In this case, any claim to a specific sum of money must flow from the contractual relationship between the Secretary and the producer. See 7 U.S.C. § 518b(a) ("The Secretary shall offer to enter into a contract. . . under which the producer of quota tobacco shall be entitled to receive payments under this section . . . .") (emphasis added). Appellants, however, cannot maintain such a claim. After accepting the Secretary’s offer of payment contracts without reservation and entering into those contracts, they transferred all their rights under those contracts to third parties. Quite simply, appellants have no rights left to invoke and, therefore, lack standing to pursue further contracts or payments from the Secretary.

Monday, March 03, 2008

Night out on the town for Ricky Raccoon

Only in South Carolina do have opinions like the one in Singleton v. Sherer. A mild mannered raccoon comes home after a night on the town and takes a hunk out a its owner and others. Lawyers are called and pleadings filed. This opinion could only be better if a possum had done the damage. The facts are pretty straightforward:

A raccoon bit Roger Singleton while he was on George Sherer and Julie Underwood’s jointly owned property. Approximately a year before this incident, Singleton rescued the raccoon from the yard of a home where he was delivering furniture “but wanted someone else to take care of it.” Subsequently, Underwood agreed to take the raccoon. According to Singleton, he was familiar with the raccoon from the time it was removed from the wild and placed in Underwood’s care. Indeed, Singleton “would come to [Underwood’s] home from time to time and was often around the [raccoon]. He would play with the raccoon and he liked it.”

Singleton testified the raccoon was neither vicious nor dangerous and had never bitten anyone prior to the incident. The night before the incident, the raccoon escaped from his outdoor pen and reappeared the next morning in a “disheveled” state. After letting the raccoon into the house, Underwood attempted to calm the animal by picking him up and feeding him. However, when her dog entered the room, the raccoon bit Underwood’s arm severing an artery and median nerve. Underwood was taken by ambulance to the emergency room accompanied by her children.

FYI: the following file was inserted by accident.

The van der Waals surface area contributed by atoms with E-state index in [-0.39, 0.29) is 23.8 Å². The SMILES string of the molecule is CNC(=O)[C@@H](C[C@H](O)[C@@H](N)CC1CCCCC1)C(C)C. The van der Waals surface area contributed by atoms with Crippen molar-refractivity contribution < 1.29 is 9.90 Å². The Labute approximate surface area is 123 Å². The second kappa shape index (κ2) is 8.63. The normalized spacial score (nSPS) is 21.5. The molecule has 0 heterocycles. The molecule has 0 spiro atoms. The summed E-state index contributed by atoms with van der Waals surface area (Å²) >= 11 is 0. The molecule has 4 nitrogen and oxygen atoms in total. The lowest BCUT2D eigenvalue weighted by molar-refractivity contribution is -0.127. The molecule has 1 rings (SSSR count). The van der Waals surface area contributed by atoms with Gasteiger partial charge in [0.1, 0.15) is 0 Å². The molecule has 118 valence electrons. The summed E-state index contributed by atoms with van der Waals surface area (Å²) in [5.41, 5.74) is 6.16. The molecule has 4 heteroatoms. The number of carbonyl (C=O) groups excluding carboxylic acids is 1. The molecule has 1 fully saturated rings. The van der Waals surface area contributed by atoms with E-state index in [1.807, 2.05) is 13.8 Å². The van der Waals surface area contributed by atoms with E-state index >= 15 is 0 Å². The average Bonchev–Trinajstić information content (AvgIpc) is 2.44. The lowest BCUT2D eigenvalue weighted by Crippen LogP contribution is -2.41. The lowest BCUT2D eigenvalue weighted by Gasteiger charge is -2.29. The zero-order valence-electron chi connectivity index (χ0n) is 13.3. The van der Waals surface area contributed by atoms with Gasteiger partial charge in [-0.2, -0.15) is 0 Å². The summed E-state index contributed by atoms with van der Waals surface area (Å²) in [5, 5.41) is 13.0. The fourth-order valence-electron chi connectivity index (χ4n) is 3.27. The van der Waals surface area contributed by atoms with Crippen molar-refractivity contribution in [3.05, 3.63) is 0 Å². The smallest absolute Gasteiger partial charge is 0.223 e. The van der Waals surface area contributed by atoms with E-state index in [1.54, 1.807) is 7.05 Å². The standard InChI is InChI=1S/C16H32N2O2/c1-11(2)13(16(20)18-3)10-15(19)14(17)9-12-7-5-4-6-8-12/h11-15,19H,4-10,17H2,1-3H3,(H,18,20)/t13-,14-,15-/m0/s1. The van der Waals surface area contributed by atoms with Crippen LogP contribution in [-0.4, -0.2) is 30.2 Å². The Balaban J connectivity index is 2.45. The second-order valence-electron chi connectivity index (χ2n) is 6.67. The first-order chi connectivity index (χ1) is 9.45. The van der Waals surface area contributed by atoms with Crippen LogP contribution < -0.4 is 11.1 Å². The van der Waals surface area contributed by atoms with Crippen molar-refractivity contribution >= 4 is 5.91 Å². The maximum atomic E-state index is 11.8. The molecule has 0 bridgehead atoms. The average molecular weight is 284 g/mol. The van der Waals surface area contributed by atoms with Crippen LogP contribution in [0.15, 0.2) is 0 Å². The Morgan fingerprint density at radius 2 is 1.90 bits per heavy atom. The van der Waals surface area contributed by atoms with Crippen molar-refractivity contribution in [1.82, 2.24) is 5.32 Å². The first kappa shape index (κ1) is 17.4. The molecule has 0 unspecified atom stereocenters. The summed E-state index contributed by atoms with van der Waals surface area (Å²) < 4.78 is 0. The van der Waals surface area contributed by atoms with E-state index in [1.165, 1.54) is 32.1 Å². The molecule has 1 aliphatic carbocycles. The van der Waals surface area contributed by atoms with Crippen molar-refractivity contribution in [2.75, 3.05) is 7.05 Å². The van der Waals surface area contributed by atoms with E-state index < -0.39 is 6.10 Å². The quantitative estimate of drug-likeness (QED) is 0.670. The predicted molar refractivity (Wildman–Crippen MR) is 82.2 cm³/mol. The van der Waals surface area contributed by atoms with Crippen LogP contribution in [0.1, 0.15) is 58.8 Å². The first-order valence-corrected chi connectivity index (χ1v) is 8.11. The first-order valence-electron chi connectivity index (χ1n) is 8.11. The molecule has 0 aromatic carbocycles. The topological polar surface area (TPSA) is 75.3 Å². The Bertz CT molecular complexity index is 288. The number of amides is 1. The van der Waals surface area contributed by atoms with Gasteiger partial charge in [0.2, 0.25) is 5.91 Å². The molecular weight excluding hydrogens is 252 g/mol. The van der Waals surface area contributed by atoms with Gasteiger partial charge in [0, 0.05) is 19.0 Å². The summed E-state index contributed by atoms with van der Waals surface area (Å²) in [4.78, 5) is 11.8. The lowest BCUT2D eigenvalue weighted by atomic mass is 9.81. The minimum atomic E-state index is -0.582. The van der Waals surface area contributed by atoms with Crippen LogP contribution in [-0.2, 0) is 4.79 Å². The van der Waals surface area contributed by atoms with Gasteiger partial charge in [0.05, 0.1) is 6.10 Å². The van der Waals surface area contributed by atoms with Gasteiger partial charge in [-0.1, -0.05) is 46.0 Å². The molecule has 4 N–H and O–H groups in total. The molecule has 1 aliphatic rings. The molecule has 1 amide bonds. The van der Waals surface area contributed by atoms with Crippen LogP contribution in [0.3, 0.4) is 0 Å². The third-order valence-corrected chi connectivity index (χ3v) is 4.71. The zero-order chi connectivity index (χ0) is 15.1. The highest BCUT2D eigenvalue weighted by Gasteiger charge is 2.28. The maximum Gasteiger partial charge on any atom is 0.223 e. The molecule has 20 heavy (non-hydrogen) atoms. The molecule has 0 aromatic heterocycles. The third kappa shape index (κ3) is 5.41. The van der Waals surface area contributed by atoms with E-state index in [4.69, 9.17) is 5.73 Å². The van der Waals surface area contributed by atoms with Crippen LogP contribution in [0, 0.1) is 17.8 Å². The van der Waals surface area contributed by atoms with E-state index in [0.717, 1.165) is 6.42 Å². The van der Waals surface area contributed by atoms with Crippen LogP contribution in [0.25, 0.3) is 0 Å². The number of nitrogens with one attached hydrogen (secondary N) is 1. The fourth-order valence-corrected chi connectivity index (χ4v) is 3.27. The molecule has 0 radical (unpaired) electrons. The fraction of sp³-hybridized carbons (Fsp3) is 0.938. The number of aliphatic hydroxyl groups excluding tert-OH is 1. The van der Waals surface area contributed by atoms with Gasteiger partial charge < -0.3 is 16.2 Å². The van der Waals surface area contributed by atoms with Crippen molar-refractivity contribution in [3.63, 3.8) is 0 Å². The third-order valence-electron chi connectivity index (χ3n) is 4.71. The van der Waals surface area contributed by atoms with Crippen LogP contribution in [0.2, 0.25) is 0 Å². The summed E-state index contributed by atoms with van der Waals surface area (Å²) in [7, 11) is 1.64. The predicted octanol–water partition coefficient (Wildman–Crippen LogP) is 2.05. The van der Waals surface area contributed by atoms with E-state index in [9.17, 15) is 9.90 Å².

Being afraid Ricky Raccoon would hurt her dog, Underwood calls her father, who then call Singleton for help. The father told Singleton to wait for him to arrive with nets and other equipment to subdue the creature, but Singleton entered the home alone and was attacked by the raccoon (apparently still suffering ill effects of its night on the town).

Singleton brought suit alleging that Underwood was negligent. The trial court found no negligence and also concluded that even if Underwood was negligent Singleton’s own negligence was, as a matter of law, greater than any negligence attributable to Underwood. The Court of Appeals affirmed:

The undisputed facts establish Singleton freely and voluntarily exposed himself to a known danger which he understood and appreciated. By Singleton’s own admission, his actions on the day of the incident were “pretty stupid.” Any factual issues which might exist as to Sherer and Underwood’s contributory negligence cannot alter the inescapable conclusion Singleton’s negligence exceeded fifty percent. Under South Carolina jurisprudence, where evidence of the plaintiff’s greater negligence is overwhelming, evidence of slight negligence on the part of the defendant is simply not enough for a case to go to the jury. See Hopson v. Clary, 321 S.C. 312, 314, 468 S.E.2d 305, 307 (Ct. App. 1996) (noting where the evidence as a whole is susceptible to only one reasonable inference, no jury issue is created). The trial court did not err in barring Singleton’s claim under the assumption of risk doctrine because Singleton was more than fifty percent at fault in causing his injuries.

Yep, once your client admits his own actions were "pretty stupid," summary judgment typically follows.